Denbigh Castle still wasn’t complete when Henry de Lacy died in 1311. The great gatehouse probably never did receive its planned turrets or final storey.
Perhaps he just didn’t have the heart for it. Tradition says the earl was devastated after his eldest son Edmund fell to his death down the castle well.
Unfinished maybe – but the castle continued to attract events of national importance. In 1400 Henry Percy (Shakespeare’s Harry Hotspur) held Owain Glyndŵr at bay for more than two years before rising up against the English crown himself.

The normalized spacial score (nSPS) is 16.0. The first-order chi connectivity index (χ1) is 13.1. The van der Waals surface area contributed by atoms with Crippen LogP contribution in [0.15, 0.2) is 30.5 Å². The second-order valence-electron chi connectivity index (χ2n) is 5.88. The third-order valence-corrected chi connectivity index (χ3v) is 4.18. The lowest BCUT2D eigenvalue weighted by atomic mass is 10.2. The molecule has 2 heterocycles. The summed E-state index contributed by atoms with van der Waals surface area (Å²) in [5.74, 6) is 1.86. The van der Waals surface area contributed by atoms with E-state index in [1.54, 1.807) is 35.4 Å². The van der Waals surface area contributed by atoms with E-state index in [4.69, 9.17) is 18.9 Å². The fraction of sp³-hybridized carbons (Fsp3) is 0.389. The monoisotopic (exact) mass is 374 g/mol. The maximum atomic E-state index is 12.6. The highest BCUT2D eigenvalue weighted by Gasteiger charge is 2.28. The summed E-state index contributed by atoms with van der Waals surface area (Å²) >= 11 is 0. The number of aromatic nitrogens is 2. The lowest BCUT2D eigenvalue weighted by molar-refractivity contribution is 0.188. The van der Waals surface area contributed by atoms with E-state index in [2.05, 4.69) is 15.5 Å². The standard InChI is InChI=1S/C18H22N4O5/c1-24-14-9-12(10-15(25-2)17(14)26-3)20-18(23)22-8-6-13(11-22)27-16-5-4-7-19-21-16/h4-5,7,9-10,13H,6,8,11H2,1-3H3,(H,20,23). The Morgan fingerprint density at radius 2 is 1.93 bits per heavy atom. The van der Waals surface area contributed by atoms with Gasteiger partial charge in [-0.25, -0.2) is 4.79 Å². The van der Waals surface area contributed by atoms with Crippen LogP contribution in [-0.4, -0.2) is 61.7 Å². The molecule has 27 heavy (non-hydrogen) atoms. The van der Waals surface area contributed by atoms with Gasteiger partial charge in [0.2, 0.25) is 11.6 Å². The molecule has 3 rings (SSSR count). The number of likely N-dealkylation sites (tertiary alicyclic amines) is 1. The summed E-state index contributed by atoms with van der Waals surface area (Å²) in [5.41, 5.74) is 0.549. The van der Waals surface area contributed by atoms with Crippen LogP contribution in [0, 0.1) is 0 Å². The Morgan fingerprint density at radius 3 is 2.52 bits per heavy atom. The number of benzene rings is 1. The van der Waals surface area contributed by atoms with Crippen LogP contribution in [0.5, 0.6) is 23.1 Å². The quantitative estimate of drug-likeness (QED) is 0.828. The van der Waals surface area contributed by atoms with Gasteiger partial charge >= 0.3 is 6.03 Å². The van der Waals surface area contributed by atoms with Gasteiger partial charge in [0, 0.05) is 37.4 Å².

In 1563 it was granted to the powerful favourite – some say lover – of Queen Elizabeth I, Robert Dudley. The newly created Baron Denbigh and Earl of Leicester made a few minor repairs to the residential parts of the castle.
But he reserved most of his energy for a grandiose scheme to build a church of cathedral-like magnificence inside the town walls.
At the outbreak of the Civil War it was Colonel William Salesbury’s unenviable job to defend the castle for the Royalists. The man they called ‘Hen Hosannau Gleision’, or Old Blue Stockings, held out for six months against overwhelming odds.
Eventually, instructed by King Charles I to surrender, Salesbury and his men marched out with flags flying, drums beating and trumpets sounding. Even their muskets were loaded.